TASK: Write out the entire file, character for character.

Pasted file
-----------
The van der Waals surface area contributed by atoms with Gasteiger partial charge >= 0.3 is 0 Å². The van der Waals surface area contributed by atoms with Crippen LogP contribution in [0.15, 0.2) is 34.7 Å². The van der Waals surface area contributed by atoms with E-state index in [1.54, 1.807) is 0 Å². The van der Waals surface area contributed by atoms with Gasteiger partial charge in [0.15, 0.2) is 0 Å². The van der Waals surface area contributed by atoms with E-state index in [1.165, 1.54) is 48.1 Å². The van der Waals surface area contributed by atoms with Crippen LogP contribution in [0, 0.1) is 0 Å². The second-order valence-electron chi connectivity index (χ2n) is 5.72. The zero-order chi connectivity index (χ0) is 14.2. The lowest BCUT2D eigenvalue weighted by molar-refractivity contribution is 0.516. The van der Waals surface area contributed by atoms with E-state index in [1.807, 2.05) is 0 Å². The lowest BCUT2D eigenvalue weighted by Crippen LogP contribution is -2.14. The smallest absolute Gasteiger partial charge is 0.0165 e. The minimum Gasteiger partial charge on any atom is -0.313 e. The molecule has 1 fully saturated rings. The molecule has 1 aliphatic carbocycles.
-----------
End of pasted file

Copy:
The van der Waals surface area contributed by atoms with Gasteiger partial charge >= 0.3 is 0 Å². The van der Waals surface area contributed by atoms with Crippen LogP contribution in [0.15, 0.2) is 34.7 Å². The van der Waals surface area contributed by atoms with E-state index in [1.54, 1.807) is 0 Å². The van der Waals surface area contributed by atoms with Gasteiger partial charge in [0.15, 0.2) is 0 Å². The van der Waals surface area contributed by atoms with E-state index in [1.165, 1.54) is 48.1 Å². The van der Waals surface area contributed by atoms with Crippen LogP contribution in [0, 0.1) is 0 Å². The second-order valence-electron chi connectivity index (χ2n) is 5.72. The zero-order chi connectivity index (χ0) is 14.2. The lowest BCUT2D eigenvalue weighted by molar-refractivity contribution is 0.516. The van der Waals surface area contributed by atoms with E-state index in [1.807, 2.05) is 0 Å². The lowest BCUT2D eigenvalue weighted by Crippen LogP contribution is -2.14. The smallest absolute Gasteiger partial charge is 0.0165 e. The minimum Gasteiger partial charge on any atom is -0.313 e. The molecule has 1 fully saturated rings. The molecule has 1 aliphatic carbocycles.